Archive for Term: Confederacies



Alliances formed between multiple Indigenous nations or tribes are foundational elements of Indigenous governance, woven into the fabric of their societal structures for centuries. These alliances, often established for reasons spanning mutual defense against external threats, political cooperation, and economic collaboration, serve not only as mechanisms for survival but as a demonstration of the deeply bonded nature of many Indigenous communities. A prime example of such alliances’ significance, and the most well-known, is the Haudenosaunee Confederacy, a model union of the Mohawk, Onondaga, Seneca, Cayuga, Oneida, and later the Tuscarora nations.

United under the guiding principles of the Kaienerakowa, or The Great Law of Peace, the Haudenosaunee Confederacy is an ideal example of collective governance and mutual respect. The Great Law of Peace lays the groundwork for a society where peace prevails over conflict, equity over inequality, and collective decision-making through the consensus of the people over the rule of the few.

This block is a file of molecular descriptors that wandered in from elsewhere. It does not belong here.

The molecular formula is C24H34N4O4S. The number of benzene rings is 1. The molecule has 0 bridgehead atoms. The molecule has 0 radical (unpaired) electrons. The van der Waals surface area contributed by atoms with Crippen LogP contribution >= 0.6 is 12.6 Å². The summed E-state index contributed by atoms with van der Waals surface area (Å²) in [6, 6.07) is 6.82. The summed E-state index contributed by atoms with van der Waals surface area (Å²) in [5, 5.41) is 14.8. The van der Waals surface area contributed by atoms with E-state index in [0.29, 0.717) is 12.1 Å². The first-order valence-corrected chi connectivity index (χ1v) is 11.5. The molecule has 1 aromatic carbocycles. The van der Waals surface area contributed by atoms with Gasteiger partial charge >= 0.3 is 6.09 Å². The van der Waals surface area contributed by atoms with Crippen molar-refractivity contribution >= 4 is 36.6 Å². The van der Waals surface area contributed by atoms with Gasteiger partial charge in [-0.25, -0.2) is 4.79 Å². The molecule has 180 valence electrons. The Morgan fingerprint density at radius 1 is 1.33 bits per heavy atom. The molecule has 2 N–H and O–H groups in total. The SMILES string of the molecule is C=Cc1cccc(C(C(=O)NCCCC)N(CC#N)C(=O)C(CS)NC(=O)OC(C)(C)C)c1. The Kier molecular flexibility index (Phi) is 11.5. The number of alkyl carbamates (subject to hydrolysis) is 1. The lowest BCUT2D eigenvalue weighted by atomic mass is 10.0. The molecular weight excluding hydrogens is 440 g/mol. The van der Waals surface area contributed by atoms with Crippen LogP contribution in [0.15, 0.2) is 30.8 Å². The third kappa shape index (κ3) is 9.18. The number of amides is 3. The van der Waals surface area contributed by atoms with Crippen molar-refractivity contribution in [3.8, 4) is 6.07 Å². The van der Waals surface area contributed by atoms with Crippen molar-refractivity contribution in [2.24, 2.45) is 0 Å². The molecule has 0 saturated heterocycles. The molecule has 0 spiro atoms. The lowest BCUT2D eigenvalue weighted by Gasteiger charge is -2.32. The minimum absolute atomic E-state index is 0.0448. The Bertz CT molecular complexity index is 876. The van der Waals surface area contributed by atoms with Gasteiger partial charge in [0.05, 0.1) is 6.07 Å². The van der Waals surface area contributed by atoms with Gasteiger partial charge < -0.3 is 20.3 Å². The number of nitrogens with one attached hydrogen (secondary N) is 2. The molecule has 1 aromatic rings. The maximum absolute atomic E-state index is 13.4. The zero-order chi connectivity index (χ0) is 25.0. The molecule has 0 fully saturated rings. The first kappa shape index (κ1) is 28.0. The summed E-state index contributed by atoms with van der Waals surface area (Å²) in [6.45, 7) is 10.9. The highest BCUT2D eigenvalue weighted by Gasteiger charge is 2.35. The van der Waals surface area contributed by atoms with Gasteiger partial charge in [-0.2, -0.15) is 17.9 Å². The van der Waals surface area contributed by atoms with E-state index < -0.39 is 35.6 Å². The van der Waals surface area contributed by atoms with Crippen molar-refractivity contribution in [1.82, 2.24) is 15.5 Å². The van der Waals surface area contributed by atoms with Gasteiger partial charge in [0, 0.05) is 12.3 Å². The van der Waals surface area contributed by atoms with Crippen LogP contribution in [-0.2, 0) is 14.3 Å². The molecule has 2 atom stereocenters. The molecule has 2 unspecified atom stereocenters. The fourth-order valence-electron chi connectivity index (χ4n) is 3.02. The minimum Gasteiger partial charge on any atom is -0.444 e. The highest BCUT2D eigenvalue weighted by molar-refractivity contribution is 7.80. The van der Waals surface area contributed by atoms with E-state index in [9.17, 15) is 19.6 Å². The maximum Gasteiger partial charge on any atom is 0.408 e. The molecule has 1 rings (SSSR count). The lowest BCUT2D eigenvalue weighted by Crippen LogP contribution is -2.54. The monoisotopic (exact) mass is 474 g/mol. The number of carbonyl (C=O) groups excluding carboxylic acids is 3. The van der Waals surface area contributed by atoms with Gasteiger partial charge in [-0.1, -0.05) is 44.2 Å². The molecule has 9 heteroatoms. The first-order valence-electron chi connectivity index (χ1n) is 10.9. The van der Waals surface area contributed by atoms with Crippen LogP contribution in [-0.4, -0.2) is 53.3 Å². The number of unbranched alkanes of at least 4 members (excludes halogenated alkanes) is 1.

This way of life bolsters the Haudenosaunee’s strength and unity, showcasing Indigenous governance systems’ profound wisdom and forward-thinking. Prioritizing community welfare and the natural world demonstrates a governance model far more effective in fostering unity and well-being than the individualistic approaches found in Western models. Many Indigenous Confederacies are intact today and work cooperatively to confront the issues and concerns facing Indigenous people today.

The current Confederacies listings were compiled using data from Tribal Nations Maps and multiple websites of information on Nations in the US and Canada.